The partial destruction of Notre Dame in Paris has been deeply felt throughout the North East of England and especially in those cities which are synonymous with their own ancient cathedrals, Durham and York.
850 years of history were wiped out when the roof, the spire and many of the contents of the landmark church were engulfed by flames yesterday evening. Hundreds of Parisians lined the streets in awe watching the gothic cathedral burn.
Some may call it bittersweet, but from today, visitors to Durham Cathedral will be able to see its newest stained glass window.
The Cathedral had already planned to unveil the new 'Illumination Window' prior to the news in France unfolding.
The glasswork has been designed in memory of former Durham University art student Sara Pilkington, who died suddenly in 2012.
Few places may be able to understand the pain Paris felt last night, like the city of York.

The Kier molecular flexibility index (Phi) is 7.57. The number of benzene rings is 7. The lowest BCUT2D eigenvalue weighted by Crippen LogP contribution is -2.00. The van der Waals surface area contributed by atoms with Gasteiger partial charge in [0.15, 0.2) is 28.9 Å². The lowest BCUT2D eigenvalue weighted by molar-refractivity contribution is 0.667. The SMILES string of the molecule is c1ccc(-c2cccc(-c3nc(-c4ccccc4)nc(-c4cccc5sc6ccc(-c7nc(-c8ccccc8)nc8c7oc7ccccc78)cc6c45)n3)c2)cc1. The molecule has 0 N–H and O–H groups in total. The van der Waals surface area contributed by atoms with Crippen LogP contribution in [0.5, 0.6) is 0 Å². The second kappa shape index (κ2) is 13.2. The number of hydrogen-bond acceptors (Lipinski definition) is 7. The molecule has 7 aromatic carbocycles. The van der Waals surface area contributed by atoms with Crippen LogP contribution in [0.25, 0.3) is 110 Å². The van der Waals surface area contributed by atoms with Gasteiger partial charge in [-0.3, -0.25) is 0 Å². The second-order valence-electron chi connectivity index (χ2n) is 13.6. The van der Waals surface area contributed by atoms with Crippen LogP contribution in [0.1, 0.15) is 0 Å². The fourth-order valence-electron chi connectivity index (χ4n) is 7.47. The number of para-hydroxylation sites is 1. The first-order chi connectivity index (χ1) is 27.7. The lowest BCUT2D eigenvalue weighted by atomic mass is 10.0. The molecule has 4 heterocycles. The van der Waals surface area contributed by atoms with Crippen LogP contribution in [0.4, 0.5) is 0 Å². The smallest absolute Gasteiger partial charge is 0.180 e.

When York Minster burned in July 1984, it was believed a lightning bolt sparked the fire in the building’s south transept completely destroying the roof.
More than 100 firefighters tackled the blaze, which caused £2.25 million in damage. The restoration work was completed in 1988.
John David, Master Mason at York Minster, was present for the fire in 1984.
He said the footage coming out from Paris last night brought back memories of that day over three decades ago.
York Minster offered a message of support to Parisians on their social media channels after the news of the fire broke.
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The fire at Paris's Notre Dame Cathedral left France mourning the devastation of its cultural and historic "epicentre".
President Macron says a national subscription will be launched to rebuild the national monument.